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Local History 4 Photos 2021

October 2021

Royal Portsmouth Dockyard Historical Trust

Local History 4 October meeting was a tour of the Apprentices Exhibition and archives of the Royal Portsmouth Dockyard Historical Trust. We were warmly welcomed by Nigel and escorted to the Apprentice Exhibition in Boathouse no. 7. Our guide, Grahame - a former apprentice, made the exhibition , spanning 200 years, come to life. He told us about the work of the apprentices and their tools. So many wonderful exhibits to see.

Workers had to clock in for 7 a.m and penalties were imposed for lateness, one minute late resulted in a stoppage of 15 minutes pay. Over 15 minutes would be a loss of half a days pay. Men collected their box of tools/equipment from the Tool Box Shed ready to start work. The end of the working day was 5p.m. From Monday to Thursday and 4p.m on Friday. Many of us will remember the mass exodus of workers leaving for home.

With no mechanisation apprentices learned many skills and were closely overseen. Perfection was expected. At the end of their apprenticeship four men were grouped together to build a dinghy, then had to row it to prove it seaworthy.

At the end of WW1 when shipbuilding resumed, the dockyard personnel numbered 25,000. At the Naval review of 1982 this was down to 2,800!

After a lunch break, we reconvened to hear the tale of Jack the Painter. Jack had sympathies with the Americans and their Revolution and tried to do his bit by burning down the half mile long, wooden, rope house. He succeeded at his second attempt. However, evidence was found and he was apprehended and charged with arson. Subsequently tried, convicted and sentenced to hang. It is said that 20,000 Portsmouth residents attended his hanging which was undertaken by dockyard workers deprived of their livelihood. The rope house was rebuilt with brick.

Our next stop was in Storehouse no. 10. The floor above the National Museum of the Royal Navy, not generally open to the public, is occupied by the Historical Trust and houses a vast collection of donated artefacts and archives about the dockyard. We were able to view this fantastic collection and also see the Rate Books, handwritten ledgers of dockyard workers from 1860 to 1960.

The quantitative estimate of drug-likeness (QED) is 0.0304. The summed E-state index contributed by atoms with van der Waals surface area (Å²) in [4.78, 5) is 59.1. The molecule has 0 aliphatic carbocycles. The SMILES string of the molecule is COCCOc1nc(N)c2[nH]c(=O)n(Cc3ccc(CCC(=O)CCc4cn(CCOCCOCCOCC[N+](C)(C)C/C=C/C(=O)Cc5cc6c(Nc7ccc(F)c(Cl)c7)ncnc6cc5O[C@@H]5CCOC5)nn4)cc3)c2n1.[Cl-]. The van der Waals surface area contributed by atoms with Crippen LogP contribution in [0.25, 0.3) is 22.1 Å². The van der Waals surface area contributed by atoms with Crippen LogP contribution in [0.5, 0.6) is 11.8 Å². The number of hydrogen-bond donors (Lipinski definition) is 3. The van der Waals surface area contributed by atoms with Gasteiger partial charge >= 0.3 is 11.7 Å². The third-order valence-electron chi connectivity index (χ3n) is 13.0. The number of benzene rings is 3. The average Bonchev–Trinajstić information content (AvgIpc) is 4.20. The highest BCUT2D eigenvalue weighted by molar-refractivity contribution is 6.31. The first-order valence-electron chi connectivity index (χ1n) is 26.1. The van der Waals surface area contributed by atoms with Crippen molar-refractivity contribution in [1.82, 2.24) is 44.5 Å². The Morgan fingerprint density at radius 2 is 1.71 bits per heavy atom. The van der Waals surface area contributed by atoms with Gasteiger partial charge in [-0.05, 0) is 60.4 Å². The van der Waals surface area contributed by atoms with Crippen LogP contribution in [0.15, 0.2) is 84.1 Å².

The role of women in WW1, the Triangle Girls, was explained to us. They undertook much of the men’s work but we’re under appreciated by the depleted male workers.

Our grateful thanks to the volunteers of the Historical Trust for a very comprehensive and informative visit greatly enjoyed by u3a members.

September 2021

Havant Town Trail

Local History 4 September meeting was walking the Havant Heritage Trail using the leaflet collected from the museum and with added history (researched by me.) We picked the only wet day for a long time, well done all those intrepid members who turned out.

Havant owes its development to the many fresh water springs and was known as Haman Funta, Haman’s Spring.

We met at the crossroads where East to West was the main route from Chichester to Southampton and Winchester, North to South was the route from the potteries in Rowlands Castle to Langstone and the Wade way to Hayling Island.

The main building material is now brick after a disastrous fire destroyed much of North, East and West Street. The oldest buildings are situated in South Street.

in Homewell we were able to see the spring still bubbling up, with the parchment factory nearby. Parchment was a writing material made from treated skin of sheep and goat. (vellum is superior, using the skin of younger animals probably calf or deer). It is possible that Magna Carta was signed on Havant parchment, the Treaty of Versailles, ratifying peace terms and the end of WW1, was certainly signed on local parchment.